Death Is Not the End
By Gloria Cruz
Losing a loved one is very hard, and I know it well.
The first time I faced the death of someone I loved was when I was nine years old. My grandmother, who lived with us, became seriously ill. One day she breathed her last breath when my mother and I were alone with her in the house. My mother, who was a believer, immediately began to pray. I did not fully understand what was happening.
My second encounter with death was when my husband passed away. He had contracted cancer. We were fighting the disease for several years, until he left us at the young age of 26.
Needless to say, that experience marked my life heavily. By this time, I’d already had a spiritual experience that led me to believe in a loving God and in Jesus as His representation on earth. My husband was also a believer. It goes without saying that believing in life after death helped us tremendously in coping with cancer in a more positive way, although it was still a very difficult battle.
My Christian beliefs also helped me with the sad outcome when my husband died. At that moment, the only thing I could hold on to was my faith that death was not the end of the road, but the beginning of something new and even better.
Of course, I fell apart at first. How could God take someone away in the prime of his life? And how could I be a widow at age 25? It was a tremendous blow.
What I did then—and still do when I face difficult moments—was to go to the many wonderful promises in God’s Word that talk about death and how it is the entrance to the next world. (You can find a selection of scriptures on this topic below.) I spent days in my room reading and rereading those promises, because that helped me to see the positive side of what had happened, such as he was in a better place, we would see each other again, nothing happens without a purpose, and God has a plan for everything. Slowly, my priorities and the way I saw life were changing.
But the moment I stopped meditating on those promises, my thoughts went to the negative: How could it be that God had taken him? Why did it have to be this way? I was not going to be able to overcome it. The pain felt unbearable and my heart was broken!
Little by little, God started to heal the wound with His balm of love, and through His Word, He was helping me to accept what had happened and to even turn it into something positive in my life. I also found comfort in reading the testimonies in the book Life After Life by Dr. Raymond Moody, and other similar writings.
Romans 8:28 says: “And we know that all things work together for good to those who love God, to those who are the called according to His purpose.” God can use what you’ve been through—including the loss of a loved one—to bring about something very positive in your life, and if you filter your heartache through that verse, you can gain a new perspective.
God is good and He loves you. Trust Him. Believe that heaven is real. Life does not end with death.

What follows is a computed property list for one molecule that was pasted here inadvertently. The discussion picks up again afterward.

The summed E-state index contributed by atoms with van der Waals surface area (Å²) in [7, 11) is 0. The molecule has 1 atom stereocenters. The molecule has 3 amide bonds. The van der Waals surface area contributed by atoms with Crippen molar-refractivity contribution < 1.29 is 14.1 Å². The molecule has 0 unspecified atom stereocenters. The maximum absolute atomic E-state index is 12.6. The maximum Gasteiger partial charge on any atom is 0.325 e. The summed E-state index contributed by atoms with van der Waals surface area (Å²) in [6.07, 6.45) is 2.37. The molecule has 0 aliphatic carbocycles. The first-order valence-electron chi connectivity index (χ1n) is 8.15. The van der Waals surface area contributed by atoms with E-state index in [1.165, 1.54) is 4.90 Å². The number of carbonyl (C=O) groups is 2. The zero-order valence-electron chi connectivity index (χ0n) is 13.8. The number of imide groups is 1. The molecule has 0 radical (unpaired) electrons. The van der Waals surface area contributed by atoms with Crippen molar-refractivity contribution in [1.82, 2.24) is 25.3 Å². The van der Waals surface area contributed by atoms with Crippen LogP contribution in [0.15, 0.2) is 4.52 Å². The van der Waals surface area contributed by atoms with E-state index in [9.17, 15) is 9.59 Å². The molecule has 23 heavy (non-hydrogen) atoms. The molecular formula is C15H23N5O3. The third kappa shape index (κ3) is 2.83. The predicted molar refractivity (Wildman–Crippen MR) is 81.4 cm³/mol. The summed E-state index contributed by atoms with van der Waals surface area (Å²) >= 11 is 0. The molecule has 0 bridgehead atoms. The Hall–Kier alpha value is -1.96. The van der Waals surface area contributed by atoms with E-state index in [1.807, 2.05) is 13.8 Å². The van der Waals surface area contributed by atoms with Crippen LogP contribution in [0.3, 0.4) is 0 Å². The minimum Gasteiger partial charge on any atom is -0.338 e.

Here are some thoughts that helped me to accept death as something natural:
Leaving this life is just like going from one room to another and closing the door.
I am standing on the seashore. A ship spreads her white sails to the morning breeze and starts for the ocean. I stand watching her until she fades on the horizon, and someone at my side says, “She is gone.” Gone where? The loss of sight is in me, not in her. Just at the moment when someone says, “She is gone,” there are others who are watching her coming. Other voices take up the glad shout, “Here she comes!” That is dying.—Henry Van Dyke
I encourage you to trust and believe that, as a born-again believer, your loved one has not disappeared! You will see him or her again. Think of the transformation you see happen with a caterpillar. It seems that when it locks itself in a cocoon, it has died, and it will never be a worm again. But no, it only underwent a transformation and now is a beautiful butterfly full of color. That’s how it is going to be when we die!
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Ecclesiastes 3:1–2: For everything there is a season, and a time for every matter under heaven: a time to be born, and a time to die…
Psalm 116:15: Precious in the sight of the Lord is the death of his saints.
Psalm 139:16: Your eyes saw my unformed substance; in your book were written, every one of them, the days that were formed for me, when as yet there was none of them.
Job 1:20–21: Then Job … said, “Naked I came from my mother’s womb, and naked shall I return. The Lord gave, and the Lord has taken away; blessed be the name of the Lord.”
2 Corinthians 4:16–18: So we do not lose heart. Though our outer self is wasting away, our inner self is being renewed day by day. For this light momentary affliction is preparing for us an eternal weight of glory beyond all comparison, as we look not to the things that are seen but to the things that are unseen. For the things that are seen are transient, but the things that are unseen are eternal.
Psalm 23:4: Even though I walk through the valley of the shadow of death, I will fear no evil, for you are with me; your rod and your staff, they comfort me.
Romans 14:8: For if we live, we live to the Lord, and if we die, we die to the Lord. So then, whether we live or whether we die, we are the Lord’s.
John 11:26: Everyone who lives and believes in me shall never die. Do you believe this?
John 5:24: Truly, truly, I say to you, whoever hears my word and believes him who sent me has eternal life. He does not come into judgment, but has passed from death to life.
Isaiah 25:8: He will swallow up death forever; and the Lord God will wipe away tears from all faces.
Luke 1:78–79: Because of the tender mercy of our God, whereby the sunrise shall visit us from on high, to give light to those who sit in darkness and in the shadow of death, to guide our feet into the way of peace.